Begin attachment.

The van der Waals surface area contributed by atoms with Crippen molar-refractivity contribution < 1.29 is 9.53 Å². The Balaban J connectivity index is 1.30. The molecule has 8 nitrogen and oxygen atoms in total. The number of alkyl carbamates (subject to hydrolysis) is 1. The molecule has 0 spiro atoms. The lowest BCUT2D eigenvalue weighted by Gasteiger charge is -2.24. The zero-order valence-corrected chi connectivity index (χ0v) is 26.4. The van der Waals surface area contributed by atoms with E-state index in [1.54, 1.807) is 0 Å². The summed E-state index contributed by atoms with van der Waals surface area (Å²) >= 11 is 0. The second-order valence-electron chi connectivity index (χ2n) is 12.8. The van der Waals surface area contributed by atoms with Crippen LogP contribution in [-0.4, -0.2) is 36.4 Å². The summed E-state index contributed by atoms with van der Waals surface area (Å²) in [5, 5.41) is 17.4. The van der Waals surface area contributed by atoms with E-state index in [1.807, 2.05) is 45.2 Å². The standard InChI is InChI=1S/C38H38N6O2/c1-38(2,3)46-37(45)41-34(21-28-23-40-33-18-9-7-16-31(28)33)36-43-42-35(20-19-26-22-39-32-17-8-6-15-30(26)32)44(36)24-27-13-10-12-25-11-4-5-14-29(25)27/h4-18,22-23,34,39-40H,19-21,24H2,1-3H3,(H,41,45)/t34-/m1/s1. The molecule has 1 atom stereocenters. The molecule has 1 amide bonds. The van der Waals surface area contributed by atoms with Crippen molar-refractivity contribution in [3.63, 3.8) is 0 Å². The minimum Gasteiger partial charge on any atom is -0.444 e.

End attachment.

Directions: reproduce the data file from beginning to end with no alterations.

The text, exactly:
The van der Waals surface area contributed by atoms with Crippen molar-refractivity contribution < 1.29 is 9.53 Å². The Balaban J connectivity index is 1.30. The molecule has 8 nitrogen and oxygen atoms in total. The number of alkyl carbamates (subject to hydrolysis) is 1. The molecule has 0 spiro atoms. The lowest BCUT2D eigenvalue weighted by Gasteiger charge is -2.24. The zero-order valence-corrected chi connectivity index (χ0v) is 26.4. The van der Waals surface area contributed by atoms with E-state index in [1.54, 1.807) is 0 Å². The summed E-state index contributed by atoms with van der Waals surface area (Å²) >= 11 is 0. The second-order valence-electron chi connectivity index (χ2n) is 12.8. The van der Waals surface area contributed by atoms with Crippen LogP contribution in [-0.4, -0.2) is 36.4 Å². The summed E-state index contributed by atoms with van der Waals surface area (Å²) in [5, 5.41) is 17.4. The van der Waals surface area contributed by atoms with E-state index in [1.807, 2.05) is 45.2 Å². The standard InChI is InChI=1S/C38H38N6O2/c1-38(2,3)46-37(45)41-34(21-28-23-40-33-18-9-7-16-31(28)33)36-43-42-35(20-19-26-22-39-32-17-8-6-15-30(26)32)44(36)24-27-13-10-12-25-11-4-5-14-29(25)27/h4-18,22-23,34,39-40H,19-21,24H2,1-3H3,(H,41,45)/t34-/m1/s1. The molecule has 1 atom stereocenters. The molecule has 1 amide bonds. The van der Waals surface area contributed by atoms with Crippen molar-refractivity contribution in [3.63, 3.8) is 0 Å². The minimum Gasteiger partial charge on any atom is -0.444 e.